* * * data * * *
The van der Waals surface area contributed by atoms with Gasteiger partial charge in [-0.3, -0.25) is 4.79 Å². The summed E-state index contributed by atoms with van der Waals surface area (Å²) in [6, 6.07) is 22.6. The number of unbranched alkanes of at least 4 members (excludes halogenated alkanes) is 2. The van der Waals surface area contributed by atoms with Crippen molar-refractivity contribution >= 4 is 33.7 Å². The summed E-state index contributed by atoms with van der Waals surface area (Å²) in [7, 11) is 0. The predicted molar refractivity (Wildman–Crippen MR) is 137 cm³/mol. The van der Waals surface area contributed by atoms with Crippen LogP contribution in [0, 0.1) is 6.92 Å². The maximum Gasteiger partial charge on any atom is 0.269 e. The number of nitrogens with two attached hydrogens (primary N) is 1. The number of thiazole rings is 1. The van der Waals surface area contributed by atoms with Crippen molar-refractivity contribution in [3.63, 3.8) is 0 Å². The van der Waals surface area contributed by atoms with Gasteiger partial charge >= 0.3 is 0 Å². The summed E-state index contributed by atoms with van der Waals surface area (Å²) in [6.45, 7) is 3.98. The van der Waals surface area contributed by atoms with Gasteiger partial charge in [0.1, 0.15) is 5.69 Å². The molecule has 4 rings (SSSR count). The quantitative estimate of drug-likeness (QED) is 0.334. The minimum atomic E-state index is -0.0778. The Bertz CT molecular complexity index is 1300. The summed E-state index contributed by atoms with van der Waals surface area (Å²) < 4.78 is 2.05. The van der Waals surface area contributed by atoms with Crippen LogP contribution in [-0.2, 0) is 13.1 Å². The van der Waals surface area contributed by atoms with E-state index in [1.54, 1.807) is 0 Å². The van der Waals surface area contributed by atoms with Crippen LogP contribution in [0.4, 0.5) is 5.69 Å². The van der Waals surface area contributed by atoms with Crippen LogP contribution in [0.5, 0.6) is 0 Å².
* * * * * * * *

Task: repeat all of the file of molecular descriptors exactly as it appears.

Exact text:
The van der Waals surface area contributed by atoms with Gasteiger partial charge in [-0.3, -0.25) is 4.79 Å². The summed E-state index contributed by atoms with van der Waals surface area (Å²) in [6, 6.07) is 22.6. The number of unbranched alkanes of at least 4 members (excludes halogenated alkanes) is 2. The van der Waals surface area contributed by atoms with Crippen molar-refractivity contribution >= 4 is 33.7 Å². The summed E-state index contributed by atoms with van der Waals surface area (Å²) in [7, 11) is 0. The predicted molar refractivity (Wildman–Crippen MR) is 137 cm³/mol. The van der Waals surface area contributed by atoms with Crippen LogP contribution in [0, 0.1) is 6.92 Å². The maximum Gasteiger partial charge on any atom is 0.269 e. The number of nitrogens with two attached hydrogens (primary N) is 1. The number of thiazole rings is 1. The van der Waals surface area contributed by atoms with Crippen molar-refractivity contribution in [3.63, 3.8) is 0 Å². The van der Waals surface area contributed by atoms with Gasteiger partial charge >= 0.3 is 0 Å². The summed E-state index contributed by atoms with van der Waals surface area (Å²) in [6.45, 7) is 3.98. The van der Waals surface area contributed by atoms with Gasteiger partial charge in [0.1, 0.15) is 5.69 Å². The molecule has 4 rings (SSSR count). The quantitative estimate of drug-likeness (QED) is 0.334. The minimum atomic E-state index is -0.0778. The Bertz CT molecular complexity index is 1300. The summed E-state index contributed by atoms with van der Waals surface area (Å²) < 4.78 is 2.05. The van der Waals surface area contributed by atoms with Crippen LogP contribution in [-0.2, 0) is 13.1 Å². The van der Waals surface area contributed by atoms with E-state index in [1.54, 1.807) is 0 Å². The van der Waals surface area contributed by atoms with Crippen LogP contribution in [0.4, 0.5) is 5.69 Å². The van der Waals surface area contributed by atoms with Crippen LogP contribution in [0.5, 0.6) is 0 Å².